3D modeling application

i am a final year student making a 3d modeling application using opengl and C++… i am very very new to opengl and frankly, i’m not sure how to start.

is there any tutorials on how to create an application like this??

anyway, what i’m trying to do so far is to setup opengl with mfc on my visual c++… and i want to divide the screen into 4 viewports… how can i do this?

thanks very much to any help/replies.

The tutorials at NeHe are a good place to start:


i’ve been to nehe and tried alot of the basic tutorials… but i’m looking for more specific tutorials relevant to developing a 3d modeling application… anyone can help?

Please be a little more specific…what are your questions?

Dividing the screen into several viewports is really simple:

glViewport(x1, y1, w1, h1);
setup_projection(w1, h1);
glViewport(x2, y2, w2, h2);
setup_projection(w2, h2);

x1, y1, w1, h1 are the position and size of the viewports, the setup_projection function is like the reshape functions in most tutorials (setting up projection), the setup_view?() functions sets the camera position…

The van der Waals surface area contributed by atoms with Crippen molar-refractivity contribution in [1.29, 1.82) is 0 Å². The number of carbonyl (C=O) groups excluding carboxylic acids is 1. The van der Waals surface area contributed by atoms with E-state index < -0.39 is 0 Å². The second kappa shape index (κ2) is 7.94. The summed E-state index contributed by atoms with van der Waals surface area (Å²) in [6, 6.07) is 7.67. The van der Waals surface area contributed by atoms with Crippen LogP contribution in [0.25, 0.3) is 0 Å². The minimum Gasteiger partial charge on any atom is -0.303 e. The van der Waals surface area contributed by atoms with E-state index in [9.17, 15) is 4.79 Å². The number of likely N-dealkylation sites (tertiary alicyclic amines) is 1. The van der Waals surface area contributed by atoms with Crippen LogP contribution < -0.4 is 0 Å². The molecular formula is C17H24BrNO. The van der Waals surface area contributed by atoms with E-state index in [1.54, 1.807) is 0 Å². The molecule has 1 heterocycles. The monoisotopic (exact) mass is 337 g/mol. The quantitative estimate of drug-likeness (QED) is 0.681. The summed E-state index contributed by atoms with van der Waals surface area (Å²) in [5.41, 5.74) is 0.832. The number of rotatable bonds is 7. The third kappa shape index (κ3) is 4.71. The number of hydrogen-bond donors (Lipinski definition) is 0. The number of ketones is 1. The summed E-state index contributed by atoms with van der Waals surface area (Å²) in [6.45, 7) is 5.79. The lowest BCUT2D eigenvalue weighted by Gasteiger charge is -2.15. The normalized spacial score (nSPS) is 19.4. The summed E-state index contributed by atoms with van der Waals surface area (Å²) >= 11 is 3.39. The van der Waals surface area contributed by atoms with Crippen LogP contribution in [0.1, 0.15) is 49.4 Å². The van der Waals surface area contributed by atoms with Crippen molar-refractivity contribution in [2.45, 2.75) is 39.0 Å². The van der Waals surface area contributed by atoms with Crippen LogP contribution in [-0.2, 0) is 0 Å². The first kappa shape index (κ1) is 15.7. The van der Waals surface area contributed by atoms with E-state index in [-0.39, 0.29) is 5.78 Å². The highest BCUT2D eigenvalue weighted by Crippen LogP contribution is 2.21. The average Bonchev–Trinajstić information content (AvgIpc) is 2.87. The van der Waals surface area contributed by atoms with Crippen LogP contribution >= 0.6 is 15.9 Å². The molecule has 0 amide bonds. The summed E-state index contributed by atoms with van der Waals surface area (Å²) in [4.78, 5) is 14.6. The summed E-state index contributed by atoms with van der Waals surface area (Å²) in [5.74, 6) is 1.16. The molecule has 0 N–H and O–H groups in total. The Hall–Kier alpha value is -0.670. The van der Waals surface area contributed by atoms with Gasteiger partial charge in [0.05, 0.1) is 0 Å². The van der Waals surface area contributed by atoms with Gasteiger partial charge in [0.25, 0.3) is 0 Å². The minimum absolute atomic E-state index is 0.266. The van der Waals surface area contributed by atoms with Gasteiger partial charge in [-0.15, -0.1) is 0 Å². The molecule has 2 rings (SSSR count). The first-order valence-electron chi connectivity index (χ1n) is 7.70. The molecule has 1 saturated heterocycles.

I think you can guess what draw_scene() does :wink: .

This way you can easily draw the scene from multiple perspectives like in most 3d modeling applications…

Another way would be to really create 4 windows with seperate rendering contexts attached to them. Perhaps someone else will be more qualified to tell you how this is done with MFC, as I’m mainly a Linux developer…

Hi, I’m a french computer science student. My final project was to do the same project as you, with the same language. If you want, I can help you.

If you have some question :

How to create a OpenGL application is very simple : you can copy Nehe’s source code.

Personally, I like Overmind’s approach. I’ve built editors based on MFC, and I can say that it’s certainly adequate to the task. But I’ve since dumped the Windows stuff in favor of my own in-game editor (:-)). As Overmind already stated, you can create a single window, and divide into viewports however you see fit. Granted, this can be a bit more complicated in some respects, as the window management now falls under your control; but i’ve found this to be quite refreshing in the end.

While not a tutorial, Blender is open-source, and there are other open-source packages as well. You may not however find this to be the easiest way to learn this sort of thing :wink:

From my own experience, I would say that the more cleanly and clearly you separate the UI from what your editor does, the better.

I wish you luck.